Sign up for our newsletter:
Sweet Summer Bulbs28 October 2014
When most gardeners think of bulbs, their minds drift to tulips, daffodils, and hyacinths. Although the flower show of these spring bulbs will soon be finished, there is another group of bulbs that can be planted now for flowers throughout the summer.
Summer bulbs technically include corms, tubers, and rhizomes, as well as bulbs. The beauty of summer-flowering bulbs is their diversity. You can grow gladiolus for cutting, Oriental lilies for bouquets, and dahlias and cannas to fill out a perennial border with color until frost. Not only are the big three summer bulbs ? lilies, dahlias, and gladiolus ? becoming more popular, many other lesser-known, summer-flowering bulbs, such as tuberous begonias and cannas, are experiencing a revival as well.
Sun and Soil
Most summer bulbs grow best in full sun (6 hours) in moist yet well-drained, loose, fertile soil amended with compost. Since most summer bulbs also are heat-loving plants, wait until the ground has warmed to at least 60 degrees F. before planting. If animals, such as voles, are eating the newly planted bulbs, consider placing a handful of crushed oyster shells in each planting hole, or plant the bulbs in a bed lined with chicken wire. Fertilize with a high phosphorus product, such as Bulb Booster, to get the bulbs off to a good start. Mulch bulb beds once they're established to conserve moisture and prevent weed growth.
Lilies are considered the queens of the garden. Their majestic flowers can dominate a perennial border, and they also are a long-lived cut flower indoors. Dig the holes 10 to 12 inches deep. Plant the bulbs 4 to 6 inches deep and apart. Lilies are generally hardy in USDA zones 4 to 9. Remove spent flowers, but leave the foliage and as much of the stem as possible to rejuvenate the bulb for next season.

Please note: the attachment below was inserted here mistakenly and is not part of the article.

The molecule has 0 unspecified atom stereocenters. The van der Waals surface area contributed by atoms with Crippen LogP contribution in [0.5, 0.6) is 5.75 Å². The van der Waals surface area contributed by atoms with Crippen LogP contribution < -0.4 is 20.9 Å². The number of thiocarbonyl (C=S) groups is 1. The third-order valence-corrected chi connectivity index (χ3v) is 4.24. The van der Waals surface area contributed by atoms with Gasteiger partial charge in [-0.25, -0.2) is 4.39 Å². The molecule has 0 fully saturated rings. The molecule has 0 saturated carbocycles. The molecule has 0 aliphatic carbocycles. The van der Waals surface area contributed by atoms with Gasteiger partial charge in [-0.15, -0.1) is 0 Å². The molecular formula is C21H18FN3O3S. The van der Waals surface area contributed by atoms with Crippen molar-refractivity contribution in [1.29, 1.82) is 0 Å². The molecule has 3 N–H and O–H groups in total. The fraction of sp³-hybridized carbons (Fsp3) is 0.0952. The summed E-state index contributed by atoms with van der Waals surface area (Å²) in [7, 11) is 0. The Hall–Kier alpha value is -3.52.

You can extend the flowering season by growing a variety of lily species. Asiatic lilies bloom early to midsummer. They stand 2 to 4 feet tall with upward-facing flowers ranging from red to yellow. Some especially lovely varieties to try are yellow 'Connecticut King' and crimson 'America'.
Following the Asiatic lilies, the trumpet lilies are the next to bloom. These plants grow up to 7 feet tall and produce fragrant flowers in bright colors ranging from yellow to deep purple. Some varieties to try include apricot 'African Queen' and yellow 'Golden Splendor'. Trumpet lilies naturalize well.
The lily show wraps up with the Oriental lilies. These intensely fragrant flowers bloom from midsummer onward. Each 2- to 4-foot-tall plant produces 6 to 12 outward-facing flowers with curled petals. The colors range from white to red. The white 'Casa Blanca' and the pink and white 'Stargazer' are two common varieties. A relatively new hybrid is the Orienpet lilies ? a cross between the Oriental and trumpet lilies. They feature fragrant, upward-facing flowers similar to Oriental lilies, with the more intense flower colors and naturalizing ability of trumpet lilies. 'Shocking' is a red-and-yellow-flowered variety.
Read more from The National Gardening Association.